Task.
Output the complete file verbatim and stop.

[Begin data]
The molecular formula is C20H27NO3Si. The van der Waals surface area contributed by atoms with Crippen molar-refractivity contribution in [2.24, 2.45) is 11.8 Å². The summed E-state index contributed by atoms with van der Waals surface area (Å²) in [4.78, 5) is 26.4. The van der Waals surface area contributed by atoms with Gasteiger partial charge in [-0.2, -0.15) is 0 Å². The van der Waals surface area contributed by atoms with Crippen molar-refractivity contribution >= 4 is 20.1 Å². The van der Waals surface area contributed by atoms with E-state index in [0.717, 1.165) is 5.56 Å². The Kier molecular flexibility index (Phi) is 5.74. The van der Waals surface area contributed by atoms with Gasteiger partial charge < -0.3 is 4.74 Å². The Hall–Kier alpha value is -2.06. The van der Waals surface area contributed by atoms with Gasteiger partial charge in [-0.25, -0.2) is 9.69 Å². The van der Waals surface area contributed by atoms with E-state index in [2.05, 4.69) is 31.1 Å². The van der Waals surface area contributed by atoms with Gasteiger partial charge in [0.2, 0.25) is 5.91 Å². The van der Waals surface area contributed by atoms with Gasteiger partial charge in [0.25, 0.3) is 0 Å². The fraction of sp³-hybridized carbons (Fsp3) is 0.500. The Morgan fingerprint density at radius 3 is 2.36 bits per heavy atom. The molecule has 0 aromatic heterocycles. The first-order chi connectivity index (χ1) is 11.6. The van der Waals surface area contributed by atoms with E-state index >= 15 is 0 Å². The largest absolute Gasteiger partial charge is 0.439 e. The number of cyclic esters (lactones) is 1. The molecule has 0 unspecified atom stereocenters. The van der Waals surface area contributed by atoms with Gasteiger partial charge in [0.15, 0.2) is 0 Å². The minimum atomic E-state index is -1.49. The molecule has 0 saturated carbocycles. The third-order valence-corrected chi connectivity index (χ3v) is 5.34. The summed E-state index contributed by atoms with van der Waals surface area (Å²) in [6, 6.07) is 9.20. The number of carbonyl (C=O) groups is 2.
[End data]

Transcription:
The molecular formula is C20H27NO3Si. The van der Waals surface area contributed by atoms with Crippen molar-refractivity contribution in [2.24, 2.45) is 11.8 Å². The summed E-state index contributed by atoms with van der Waals surface area (Å²) in [4.78, 5) is 26.4. The van der Waals surface area contributed by atoms with Gasteiger partial charge in [-0.2, -0.15) is 0 Å². The van der Waals surface area contributed by atoms with Crippen molar-refractivity contribution >= 4 is 20.1 Å². The van der Waals surface area contributed by atoms with E-state index in [0.717, 1.165) is 5.56 Å². The Kier molecular flexibility index (Phi) is 5.74. The van der Waals surface area contributed by atoms with Gasteiger partial charge < -0.3 is 4.74 Å². The Hall–Kier alpha value is -2.06. The van der Waals surface area contributed by atoms with Gasteiger partial charge in [-0.25, -0.2) is 9.69 Å². The van der Waals surface area contributed by atoms with E-state index in [2.05, 4.69) is 31.1 Å². The van der Waals surface area contributed by atoms with Gasteiger partial charge in [0.2, 0.25) is 5.91 Å². The van der Waals surface area contributed by atoms with Gasteiger partial charge in [0.25, 0.3) is 0 Å². The fraction of sp³-hybridized carbons (Fsp3) is 0.500. The Morgan fingerprint density at radius 3 is 2.36 bits per heavy atom. The molecule has 0 aromatic heterocycles. The first-order chi connectivity index (χ1) is 11.6. The van der Waals surface area contributed by atoms with E-state index >= 15 is 0 Å². The largest absolute Gasteiger partial charge is 0.439 e. The number of cyclic esters (lactones) is 1. The molecule has 0 unspecified atom stereocenters. The van der Waals surface area contributed by atoms with Gasteiger partial charge in [0.15, 0.2) is 0 Å². The minimum atomic E-state index is -1.49. The molecule has 0 saturated carbocycles. The third-order valence-corrected chi connectivity index (χ3v) is 5.34. The summed E-state index contributed by atoms with van der Waals surface area (Å²) in [6, 6.07) is 9.20. The number of carbonyl (C=O) groups is 2.